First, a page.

Chief Medical Officer of Iceland Birgir Jakobsson, who was director of Karolinska University Hospital in Stockholm from 2007 to 2014, has commented on a trachea implant which was carried out at the hospital by Italian surgeon Paolo Macchiarini in June 2011 and is now being investigated along with seven other operations.
Tómas and Óskar Einarsson, who were among 28 authors of an article about Beyene’s operation in The Lancet, written four months after the operation, have released a statement.
“It was clear to everyone that this was an experimental operation for an individual who didn’t have a choice,” Birgir told Vísir of the operation on Andemariam Teklesenbet Beyene, who became the first person in the world to receive a synthetic trachea. The operation was described as successful but in January 2014 Beyene died.
“I understood that he was given at least three years to live afterwards,” Birgir added. Beyene suffered from cancer and doctors estimated that he only had a few more months to live. Beyene, from Eritrea, studied in Iceland at the time of the operation.
Icelandic surgeon Tómas Guðbjartsson took part in the operation.
“[Beyene’s condition] was evaluated and an agreement was made between Karolinska and [Landspítali National University Hospital in Iceland] … to my knowledge with the patient’s full approval,” Birgir continued.
“University hospitals have this role [of carrying out experimental operations] and it’s important to thoroughly follow up on them and if they don’t work out as planned they must be stopped, which is what we did at the hospital,” Birgir maintained.
“However, Karolinska Institute continued some cooperation with Macchiarini and that is what is causing these problems now,” Birgir stated. He was not director of Karolinska Institute, a different institution which cooperates closely with Karolinska University Hospital.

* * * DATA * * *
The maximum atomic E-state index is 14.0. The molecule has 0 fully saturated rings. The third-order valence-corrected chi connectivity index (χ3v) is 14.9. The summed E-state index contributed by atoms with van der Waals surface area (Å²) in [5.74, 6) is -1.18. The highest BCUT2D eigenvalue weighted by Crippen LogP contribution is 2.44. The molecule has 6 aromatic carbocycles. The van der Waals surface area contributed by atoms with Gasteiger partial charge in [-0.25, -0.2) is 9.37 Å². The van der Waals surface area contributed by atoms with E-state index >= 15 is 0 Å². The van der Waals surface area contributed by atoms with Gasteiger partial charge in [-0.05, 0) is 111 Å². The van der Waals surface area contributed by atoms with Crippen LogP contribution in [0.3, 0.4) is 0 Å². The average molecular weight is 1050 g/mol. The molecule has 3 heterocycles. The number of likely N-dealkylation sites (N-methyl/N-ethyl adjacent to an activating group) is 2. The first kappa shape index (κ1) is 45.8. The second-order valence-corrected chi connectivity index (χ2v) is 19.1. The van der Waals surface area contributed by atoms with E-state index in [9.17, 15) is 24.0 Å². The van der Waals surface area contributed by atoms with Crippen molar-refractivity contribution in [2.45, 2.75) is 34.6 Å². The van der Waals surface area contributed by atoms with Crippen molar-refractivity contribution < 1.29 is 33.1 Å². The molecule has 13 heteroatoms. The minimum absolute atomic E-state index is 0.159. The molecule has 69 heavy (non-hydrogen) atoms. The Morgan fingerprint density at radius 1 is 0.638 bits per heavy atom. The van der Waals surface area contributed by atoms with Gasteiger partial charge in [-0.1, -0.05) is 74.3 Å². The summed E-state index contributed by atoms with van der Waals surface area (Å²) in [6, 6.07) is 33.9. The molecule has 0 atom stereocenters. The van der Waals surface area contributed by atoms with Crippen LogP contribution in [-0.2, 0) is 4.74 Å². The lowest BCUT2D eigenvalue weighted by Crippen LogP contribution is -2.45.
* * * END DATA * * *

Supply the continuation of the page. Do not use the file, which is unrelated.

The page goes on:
“The reproach is that [Macchiarini] published articles after these operations which he carried out implying that everything had been successful,” Birgir concluded.
Following Uppdrag granskning’s coverage of the story yesterday, Tómas and Óskar state that in the article in The Lancet they had primarily described the patient’s condition before the operation.
At the time they had concluded, after receiving consultation by other physicians, that it would be impossible to remove Beyene’s tumor and that he only had a few months to live.
Beyene had requested that they seek alternative treatment, which is why they contacted Karolinska where the experimental operation was recommended. Tómas was asked to take part in the operation because he has already performed a large operation on the patient.
Tómas and Óskar state that they have assisted both parties in the investigation and provided them with information. As the investigation has yet to be concluded, they state that they cannot comment on it in further detail for the time being.